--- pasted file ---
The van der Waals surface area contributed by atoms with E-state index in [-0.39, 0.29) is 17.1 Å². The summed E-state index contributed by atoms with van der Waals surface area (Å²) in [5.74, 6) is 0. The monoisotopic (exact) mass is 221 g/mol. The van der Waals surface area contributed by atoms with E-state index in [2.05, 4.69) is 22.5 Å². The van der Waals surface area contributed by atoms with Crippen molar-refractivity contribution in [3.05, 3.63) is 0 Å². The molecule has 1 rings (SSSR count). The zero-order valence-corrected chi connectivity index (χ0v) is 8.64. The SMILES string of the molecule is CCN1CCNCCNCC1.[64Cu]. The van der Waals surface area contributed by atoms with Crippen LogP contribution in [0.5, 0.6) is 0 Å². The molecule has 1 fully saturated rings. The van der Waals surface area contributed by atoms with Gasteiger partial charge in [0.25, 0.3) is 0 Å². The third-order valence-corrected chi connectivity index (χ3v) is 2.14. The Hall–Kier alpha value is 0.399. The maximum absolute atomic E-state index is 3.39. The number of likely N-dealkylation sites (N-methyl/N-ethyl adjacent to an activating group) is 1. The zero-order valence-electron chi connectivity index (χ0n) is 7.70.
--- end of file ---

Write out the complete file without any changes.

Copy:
The van der Waals surface area contributed by atoms with E-state index in [-0.39, 0.29) is 17.1 Å². The summed E-state index contributed by atoms with van der Waals surface area (Å²) in [5.74, 6) is 0. The monoisotopic (exact) mass is 221 g/mol. The van der Waals surface area contributed by atoms with E-state index in [2.05, 4.69) is 22.5 Å². The van der Waals surface area contributed by atoms with Crippen molar-refractivity contribution in [3.05, 3.63) is 0 Å². The molecule has 1 rings (SSSR count). The zero-order valence-corrected chi connectivity index (χ0v) is 8.64. The SMILES string of the molecule is CCN1CCNCCNCC1.[64Cu]. The van der Waals surface area contributed by atoms with Crippen LogP contribution in [0.5, 0.6) is 0 Å². The molecule has 1 fully saturated rings. The van der Waals surface area contributed by atoms with Gasteiger partial charge in [0.25, 0.3) is 0 Å². The third-order valence-corrected chi connectivity index (χ3v) is 2.14. The Hall–Kier alpha value is 0.399. The maximum absolute atomic E-state index is 3.39. The number of likely N-dealkylation sites (N-methyl/N-ethyl adjacent to an activating group) is 1. The zero-order valence-electron chi connectivity index (χ0n) is 7.70.